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CRTC barking up the wrong internet tree

14 Jun

Remember when Akon was huge? That was 2007, where the CRTC’s current thinking is.

So the CRTC is looking into whether internet service providers are actually giving customers the download speeds they’re advertising. As the saying goes, 2007 called – it wants its priorities back.

As per usual when it comes to internet issues, Canada is a latecomer to this particular party. New Zealand issued rules against the false advertising of speeds five years ago. In Australia, the Competition and Consumer Commission gave similar warnings to telecom companies in 2009. The United Kingdom tackled the problem last year.

According to Ookla’s Net Index, average download speeds in Canada are around 12 megabits per second. While that’s not at all world-leading (it actually places 35th, ahead of both New Zealand and Australia but not the UK), it’s also not terrible. Many Canadians are subscribing to even faster services, at which point the question becomes: if you’re signed up to 20 Mbps, does it really matter if you actually get 15 instead? Of course, everyone likes to get what they pay for, but is this really that big of an issue? It was when speeds were lower – getting performance in the kilobits was a big difference when you were paying for megabits, but now, not so much.

It might also be a bigger problem if there weren’t so many other things the CRTC could be focusing on. Chief among them are upload speeds – never mind whether actual speeds equal advertised speeds, how about those appallingly slow advertised speeds in the first place? Canada averages just over 2 Mbps, or 69th, according to Ookla. Shouldn’t the regulator be asking internet providers why their upload offerings are so slow?

There’s also the issue of rural coverage. Canada continues its slide down the broadband subscription rankings from the Organization for Economic Cooperation and Development. While Canada lorded it over the rest of the world a decade ago, it has since lost that leadership position largely through a failure to connect rural and remote residents. Rather than fiddling around with the few extra megabits that city customers may or may not be getting or throwing out some idle words, this should be a major priority for the regulator and its new chairman, Jean-Pierre Blais.

Lastly and perhaps most importantly, there are the issue of data caps – or the artificial limits imposed by ISPs no matter where their customers are. These caps restrict internet usage by customers and discourage innovative new online services from starting, blossoming or even entering Canada.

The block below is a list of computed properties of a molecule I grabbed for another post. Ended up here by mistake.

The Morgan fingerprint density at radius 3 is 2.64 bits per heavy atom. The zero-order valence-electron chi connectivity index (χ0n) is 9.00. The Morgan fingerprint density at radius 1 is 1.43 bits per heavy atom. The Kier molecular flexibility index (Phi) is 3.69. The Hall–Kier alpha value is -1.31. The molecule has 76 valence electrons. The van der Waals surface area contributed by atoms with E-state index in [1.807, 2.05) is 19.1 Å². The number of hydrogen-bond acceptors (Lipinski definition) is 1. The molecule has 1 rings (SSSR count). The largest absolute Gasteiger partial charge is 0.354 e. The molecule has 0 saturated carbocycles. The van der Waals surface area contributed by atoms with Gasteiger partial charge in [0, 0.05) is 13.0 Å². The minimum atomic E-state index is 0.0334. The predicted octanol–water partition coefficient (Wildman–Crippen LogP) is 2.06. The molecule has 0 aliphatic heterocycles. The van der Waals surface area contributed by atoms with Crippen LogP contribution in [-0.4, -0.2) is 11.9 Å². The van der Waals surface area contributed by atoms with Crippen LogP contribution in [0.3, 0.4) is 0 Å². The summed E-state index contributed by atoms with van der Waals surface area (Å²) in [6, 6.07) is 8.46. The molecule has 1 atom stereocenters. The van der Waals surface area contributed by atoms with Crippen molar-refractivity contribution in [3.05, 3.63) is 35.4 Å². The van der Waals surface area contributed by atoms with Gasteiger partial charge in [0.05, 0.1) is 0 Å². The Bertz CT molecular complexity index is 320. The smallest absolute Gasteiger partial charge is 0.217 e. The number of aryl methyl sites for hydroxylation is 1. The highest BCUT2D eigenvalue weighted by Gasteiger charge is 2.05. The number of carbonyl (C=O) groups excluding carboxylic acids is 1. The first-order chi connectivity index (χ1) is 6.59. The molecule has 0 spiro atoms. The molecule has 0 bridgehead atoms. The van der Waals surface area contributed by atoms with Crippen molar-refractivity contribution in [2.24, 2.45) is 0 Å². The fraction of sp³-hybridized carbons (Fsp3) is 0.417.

U.S. authorities have the right idea. The Department of Justice is now investigating cable companies to see if data caps and their assorted deals are anti-competitive by limiting prospects for the likes of Netflix or Hulu. In Canada, data caps aren’t just condoned by the CRTC, they’re encouraged as “economic measures” that combat non-existent congestion.

The CRTC should be tackling real problems rather than engaging in silly, anachronistic make-work projects whose need is questionable at best.

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2 Comments

Posted by on June 14, 2012 in crtc, internet, net neutrality, netflix

 

2 responses to “CRTC barking up the wrong internet tree

  1. Eric Hacke

    June 14, 2012 at 8:49 am

    I haven’t researched this exhaustively, but from what I’ve been able to gather, both Rogers and Bell have completely stopped rolling out new wired broadband service to existing rural or semi-rural areas. If you don’t have it now, you won’t be getting it unless you live in an area that a new suburb development is expanding into.

    The government actually has a subsidy or program of some kind in place to roll out broadband to rural areas. The problem is that the telecom companies have successfully gotten the government to change the definition of “broadband” to include wireless service of sufficient speed.

    What this means is the subsidies that would have previously gone to expanding wired broadband are instead funding increases in wireless infrastructure.

    This is significant for two reasons. Firstly, wireless obviously is not the same as wired. The caps are at least an order of magnitude lower, (2-5GB compared to 20GB-300GB), the speed is extremely variable, and signal quality issues mean that you can’t get service even if they say you can.

    Secondly, wireless service is not subject to the same sort of wholesale competition that wired is, so the pricing is worse and the contract terms are much more onerous.

    The geographic digital divide is a very real problem. My parents have much lower computer literacy and much less familiarity with online services because they can’t get decent internet access. But at least they don’t have to compete. Children born in rural areas have a significant disadvantage due to the lack of internet access, and they’ll have to work harder to catch up to kids who start off with a 100mbit line in their bedroom.

     
 
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